The objective of this work is to develop and validate an approach suitable to reproduce dynamical downscaled RCM gust speeds in a cost-efficient way. This is important for building a storm catalog of many thousands of events, required for decadal projections, climate change investigations or insurance applications. We propose a new statistical downscaling tool, which is able to generate gust speeds on a high-resolution grid over Europe by Multiple Linear Regression (MLR) using RCM output for training purposes.
2.1. Reanalysis Data
 In this study, ERA-Interim reanalysis data [Dee et al., 2011] from the European Centre for Medium-Range Weather Forecasts (ECMWF) is used as large-scale forcing for both dynamical and statistical downscaling. The dataset has a horizontal resolution of T255 (0.75° × 0.75°) and covers the period from 1989 until the end of 2010. 6-hourly instantaneous wind speeds are used to establish a ranking of historical windstorms (details inSection 3.1.). For each storm, ERA-Interim data with original resolution within the investigation area (−14.7656°E to 34.4531°E, 32.6315°N to 66.3155°N; Figure S1 in theauxiliary material) is compared to dynamically downscaled high-resolution data.
2.2. Regional Climate Model Data
 The selected historical storms are dynamically downscaled with the COSMO-CLM (RCM of the COnsortium for Small-scale MOdelling in CLimate Mode, hereafter CCLM [Rockel et al., 2008]). A resolution of 7 km (0.0625°) is reached by two step nesting using ERA-Interim as initial and boundary conditions. Wind gusts are estimated with an approach using friction velocity as a predictor for turbulence [Schulz, 2008]. For more details on RCM validation against observations and other gust estimation approaches, see Born et al. . Each simulation consists of at least 4 days.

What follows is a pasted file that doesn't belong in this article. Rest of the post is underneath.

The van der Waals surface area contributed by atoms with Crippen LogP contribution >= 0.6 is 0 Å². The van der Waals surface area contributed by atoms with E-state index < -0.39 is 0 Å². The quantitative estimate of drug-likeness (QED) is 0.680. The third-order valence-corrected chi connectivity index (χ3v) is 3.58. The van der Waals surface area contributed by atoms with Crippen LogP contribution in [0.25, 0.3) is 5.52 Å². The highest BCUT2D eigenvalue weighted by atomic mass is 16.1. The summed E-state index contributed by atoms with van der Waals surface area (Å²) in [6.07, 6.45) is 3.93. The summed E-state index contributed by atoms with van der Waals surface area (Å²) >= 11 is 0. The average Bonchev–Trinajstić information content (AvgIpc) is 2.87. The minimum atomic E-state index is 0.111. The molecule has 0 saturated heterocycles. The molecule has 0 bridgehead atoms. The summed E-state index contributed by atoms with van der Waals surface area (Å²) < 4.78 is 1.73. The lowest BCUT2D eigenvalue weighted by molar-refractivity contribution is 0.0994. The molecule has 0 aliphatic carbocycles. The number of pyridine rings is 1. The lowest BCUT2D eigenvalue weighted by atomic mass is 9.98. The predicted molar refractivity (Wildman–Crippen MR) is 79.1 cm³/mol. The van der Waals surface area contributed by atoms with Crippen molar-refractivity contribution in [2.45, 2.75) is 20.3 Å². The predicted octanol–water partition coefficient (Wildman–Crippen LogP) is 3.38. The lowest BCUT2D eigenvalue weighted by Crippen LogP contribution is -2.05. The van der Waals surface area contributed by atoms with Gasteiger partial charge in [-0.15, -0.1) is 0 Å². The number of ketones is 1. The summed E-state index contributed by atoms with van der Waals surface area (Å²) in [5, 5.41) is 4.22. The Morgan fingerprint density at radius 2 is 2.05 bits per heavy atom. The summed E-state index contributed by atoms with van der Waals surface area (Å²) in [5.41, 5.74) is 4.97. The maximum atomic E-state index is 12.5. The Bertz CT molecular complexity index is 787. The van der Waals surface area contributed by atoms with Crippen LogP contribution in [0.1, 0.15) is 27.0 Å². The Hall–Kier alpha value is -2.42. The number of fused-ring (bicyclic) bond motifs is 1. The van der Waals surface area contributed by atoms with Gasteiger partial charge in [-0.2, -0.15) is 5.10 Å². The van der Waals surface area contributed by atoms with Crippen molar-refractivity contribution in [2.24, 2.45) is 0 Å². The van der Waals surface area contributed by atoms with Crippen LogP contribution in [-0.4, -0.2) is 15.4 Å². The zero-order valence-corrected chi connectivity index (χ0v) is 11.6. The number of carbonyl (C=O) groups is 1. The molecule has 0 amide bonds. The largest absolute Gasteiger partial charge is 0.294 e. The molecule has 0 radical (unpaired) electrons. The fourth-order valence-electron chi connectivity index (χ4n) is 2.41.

3.1. Selection of Events
 Several methods have been developed to estimate the potential impact associated with windstorms based on wind or gust speeds [e.g., Klawa and Ulbrich, 2003]. Here, we consider a Meteorological Index (MI) to estimate potential losses, defined as spatially aggregated cubic exceedances of the local 98th gust percentile [see Pinto et al., 2012, equation 3]. This variable is a proxy for the impact of a storm purely associated with its meteorological characteristics, without considering exposure or vulnerability. MI is computed over Europe (−9.8438°E to 34.4531°E; 35.4385°N to 64.912°N; Figure S1), but only for land grid points. The 100 top-ranked days in the ERA-Interim period are derived according to MI (seeTable S1). For training and validation of the statistical downscaling approach, events are defined as the storm date plus one day before and after. Several well known historical storms are included [cf. Fink et al., 2009]. Note that some consecutive days may be often attributed to the same storm (e.g., 20070118 and 20070119 for Kyrill). However, in order to maintain a consistent database on a daily basis, those dates are kept separated. A windstorm footprint (wind signature) for the full extension of a storm like Kyrill can be obtained by considering the maximum gust on both days at each grid point.